How Are Barbiturates Abused
Barbiturate drugs can be abused in many different ways. It can be taken in its pill form or injected directly into the blood stream in liquid form. Also some hardcore barbiturate abusers will crush up multiple pills and snort them like cocaine. Recreational abusers of barbiturates will abuse this drug because of the "drunk-like" effect it produces.
The "high" achieved with barbiturate drugs is very similar to alcohol intoxication. Individuals may also use the drug to counteract or to come down from stimulant drugs such as cocaine or crack.
Abusers who create a cocktail of drugs can be faced with life-threatening results such as overdose. A barbiturate abuser will take much more than the recommended dose to achieve the desired "high" they seek. Over time, the person will develop a dependency for barbiturates making it very difficult for the user to function without it. The abrupt cessation after prolonged use of barbiturate drugs in a person who has developed a dependency to this drug may result in some dangerous and painful withdrawal symptoms. These withdrawal symptoms may include delirium, convulsions, and possibly death. A doctor will recommend tapering off this drug for patients who want to discontinue use of barbiturates and possible medical detox at a rehabilitation facility or hospital.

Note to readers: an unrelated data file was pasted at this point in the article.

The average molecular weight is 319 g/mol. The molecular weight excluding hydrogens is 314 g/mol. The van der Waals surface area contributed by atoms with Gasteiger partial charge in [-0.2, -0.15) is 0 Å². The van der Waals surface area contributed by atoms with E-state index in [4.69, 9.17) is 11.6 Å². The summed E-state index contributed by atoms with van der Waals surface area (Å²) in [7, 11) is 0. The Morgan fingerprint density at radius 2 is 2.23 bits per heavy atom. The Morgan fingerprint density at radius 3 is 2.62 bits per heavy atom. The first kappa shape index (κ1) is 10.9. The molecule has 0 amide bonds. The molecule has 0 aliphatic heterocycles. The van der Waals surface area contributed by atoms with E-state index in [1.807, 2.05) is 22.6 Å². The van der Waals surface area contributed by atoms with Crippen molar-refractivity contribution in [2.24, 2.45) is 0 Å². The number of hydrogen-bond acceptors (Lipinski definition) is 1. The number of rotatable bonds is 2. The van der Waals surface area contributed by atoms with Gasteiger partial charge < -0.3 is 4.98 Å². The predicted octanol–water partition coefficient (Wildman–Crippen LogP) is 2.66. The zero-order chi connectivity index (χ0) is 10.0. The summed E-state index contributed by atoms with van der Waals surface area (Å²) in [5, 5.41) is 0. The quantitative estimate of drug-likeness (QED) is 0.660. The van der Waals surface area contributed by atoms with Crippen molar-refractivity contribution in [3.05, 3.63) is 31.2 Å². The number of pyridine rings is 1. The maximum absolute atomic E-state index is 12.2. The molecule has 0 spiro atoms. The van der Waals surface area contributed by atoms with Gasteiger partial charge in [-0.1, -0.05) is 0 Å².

Barbiturate Abuse Treatment
Treatment for the detoxification from barbiturate drugs should only be done at an in-patient or outpatient drug and alcohol rehabilitation program. These programs have proven to be the most successful for treating patients during detox and also offer substance abuse and addiction therapy. A person who is suffering from an addiction to barbiturate drugs should definitely choose an in-patient rehabilitation facility for treatment. This is usually the best option for treatment for addicts and drug and alcohol abusers.
Cognitive behavioral health therapy at rehabilitation is very effective for treating individuals suffering from addictive behaviors. Therapy will be provided for the patients in either a one on one setting or group therapy setting. In therapy the individual will learn new coping skills to deal with their addiction and help to decrease the possibility of relapse. All of these treatments combined will allow an individual to begin a new way of life free from the bonds of substance abuse.